By Brittney Dear
A team of three researchers in UNT’s BioDiscovery Institute are working to reduce damage to cotton plants from aphids and Fusarium fungal infections after having received a National Institute of Food and Agriculture grant from the U.S. Department of Agriculture. The research has the potential to considerably reduce the need for insecticides and fungicides, and also has significant economic impacts since one-third of the total U.S. cotton production is from Texas. The grant will support three years of research.
Aphids are insects that feed on the nutrient-rich sap flowing from the photosynthetic leaves to the developing cotton bolls. Aphids rob the plant of the food needed for robust growth while also creating an array of other challenges. Additionally, aphids take more sugar from the plant than they can use, and the excess is excreted as ‘honeydew’ that can make the fiber sticky and reduce quality.
Fusarium is a devastating pathogen that is present in the soil and can affect a variety of important crops, including cotton. When Fusarium fungus infects, it chokes off nutrient flow, causing the plants to die.
“Fusarium in the Southern U.S. is particularly insidious because it lingers in the soil for years,” Roisin McGarry, research assistant professor, says. “Even though you’ve lost one crop, it doesn’t mean your next crop is going to be any better — it’s probably going to be worse because Fusarium is very difficult to get rid of.”
Their research will test the functions of several potential resistance genes using virus-induced gene silencing and CRISPR-based-technology for genetic mutation. CRISPR stands for "clusters of regularly interspaced short palindromic repeats” and has revolutionized research in all avenues of biology.
“The advantage of CRISPR is that we can make an engineered change within the plant, but without leaving behind any foreign DNA. Our research material would not be genetically modified organisms,” says Brian Ayre, professor of biochemistry and molecular biology. “At both the regulatory level, and also at the level of consumer acceptance, cotton varieties emerging from our work would be more attractive for agricultural production.”
Ayre serves as the project director and is responsible for overseeing the research as well as reporting progress back to the USDA. Ayre has worked in plant genetics for over 30 years.
“We wanted to look at new technologies, specifically CRISPR, to benefit pest resistance in cotton plants,” Ayre says. “The call from the USDA fit this team’s interests perfectly.”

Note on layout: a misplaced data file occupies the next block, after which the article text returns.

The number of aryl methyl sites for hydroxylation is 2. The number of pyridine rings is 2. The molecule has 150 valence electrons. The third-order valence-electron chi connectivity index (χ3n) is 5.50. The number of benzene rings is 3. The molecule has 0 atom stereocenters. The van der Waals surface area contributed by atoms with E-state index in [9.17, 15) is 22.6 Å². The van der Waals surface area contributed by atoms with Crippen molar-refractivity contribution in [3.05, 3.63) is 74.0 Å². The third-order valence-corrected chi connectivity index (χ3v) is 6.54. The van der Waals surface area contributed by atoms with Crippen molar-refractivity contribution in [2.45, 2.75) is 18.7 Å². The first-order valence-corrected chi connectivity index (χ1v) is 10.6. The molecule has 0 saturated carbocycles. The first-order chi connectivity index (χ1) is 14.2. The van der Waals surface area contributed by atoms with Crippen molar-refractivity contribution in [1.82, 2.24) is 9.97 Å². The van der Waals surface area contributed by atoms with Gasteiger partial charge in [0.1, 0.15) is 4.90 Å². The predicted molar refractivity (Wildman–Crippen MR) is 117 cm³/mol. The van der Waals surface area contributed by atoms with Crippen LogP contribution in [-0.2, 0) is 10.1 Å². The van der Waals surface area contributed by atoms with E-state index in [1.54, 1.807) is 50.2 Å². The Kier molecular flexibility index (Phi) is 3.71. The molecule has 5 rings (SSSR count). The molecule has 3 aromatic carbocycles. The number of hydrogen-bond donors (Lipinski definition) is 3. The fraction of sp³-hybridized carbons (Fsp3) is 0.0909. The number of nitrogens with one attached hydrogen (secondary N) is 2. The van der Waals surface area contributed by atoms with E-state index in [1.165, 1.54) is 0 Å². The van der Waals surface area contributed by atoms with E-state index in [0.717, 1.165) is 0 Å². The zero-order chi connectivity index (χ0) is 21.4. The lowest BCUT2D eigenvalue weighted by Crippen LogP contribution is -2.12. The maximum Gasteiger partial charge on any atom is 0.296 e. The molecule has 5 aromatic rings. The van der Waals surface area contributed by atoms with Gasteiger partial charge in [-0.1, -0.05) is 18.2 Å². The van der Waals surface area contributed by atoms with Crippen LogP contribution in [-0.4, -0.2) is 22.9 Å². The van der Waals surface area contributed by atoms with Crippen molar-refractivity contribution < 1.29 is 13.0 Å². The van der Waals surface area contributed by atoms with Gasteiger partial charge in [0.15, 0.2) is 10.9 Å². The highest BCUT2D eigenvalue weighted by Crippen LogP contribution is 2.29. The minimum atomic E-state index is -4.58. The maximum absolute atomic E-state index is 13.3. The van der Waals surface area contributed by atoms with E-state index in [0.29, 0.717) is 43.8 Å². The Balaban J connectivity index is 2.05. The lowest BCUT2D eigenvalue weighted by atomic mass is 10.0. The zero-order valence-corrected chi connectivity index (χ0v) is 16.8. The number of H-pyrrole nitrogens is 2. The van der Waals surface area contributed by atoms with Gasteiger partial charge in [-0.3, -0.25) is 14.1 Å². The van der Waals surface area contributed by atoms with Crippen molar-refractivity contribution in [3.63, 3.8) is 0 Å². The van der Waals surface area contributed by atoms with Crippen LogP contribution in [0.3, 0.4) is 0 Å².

McGarry, who has worked with plants since her undergraduate days, previously collaborated with Ayre to develop "virus induced flowering” to benefit cotton breeding. They are now continuing that collaboration to develop CRISPR-based technologies for cotton research. In the lab, McGarry will be working alongside two graduate students to change gene expression in response to aphid infestations and Fusarium infections by silencing the genes with viruses. After the cotton plants grow, the lab will analyze them to determine whether they have the expected changes in gene expression in relation to the control group.
“This is going to be a great body of research using the virus approach to really gauge how well the genes are targeting and responding to these insect and pathogen challenges,” McGarry says.
The next step will be to move toward CRISPR approaches to target those genes for permanent, heritable mutations. This step, although long-lasting, is more time-consuming, whereas virus-induced gene silencing generates fast results.
“Using CRISPR usually requires long periods of tissue culture — growing the plant tissues in sterile cultures — because we have to generate a whole plant from a single cell,” Ayre says. “We’re trying to avoid that with this technology. We’re combining our virus-based techniques with the new technology of CRISPRs in intact plants, so we can avoid laborious tissue culture from a single cell.”
Using both methods together, the investigators hope to speed up research, not just for this problem of aphids and Fusarium in cotton, but also in a range of other applications. Their method is intended to bypass the amount of tissue culture required to test important genes in the plant.
“If it works for this particular problem, then it also will work for other problems,” Ayre says. “And that could really change the way we do cotton biotechnology.”
“It could go beyond cotton,” says Jyoti Shah, professor of biochemistry and molecular biology, and chair of the Department of Biological Sciences. “It could set the stage for people to look at other crops. It could be used for other things besides insects and fungus. The technology has broad application.”
While McGarry and Ayre work with cotton, Shah has worked with aphid populations and has experience in plant-pest/pathogen interactions. He will offer valuable insight regarding the pests and pathogens used in this research.
“The timing was right for this grant, the expertise we had was right, the technology is still developing and both sides just came together,” Shah says. “As a scientist, before you retire, you would like to see what you’ve done come out as a product that will benefit society, and I think that’s what becomes most appealing and satisfying in the end.”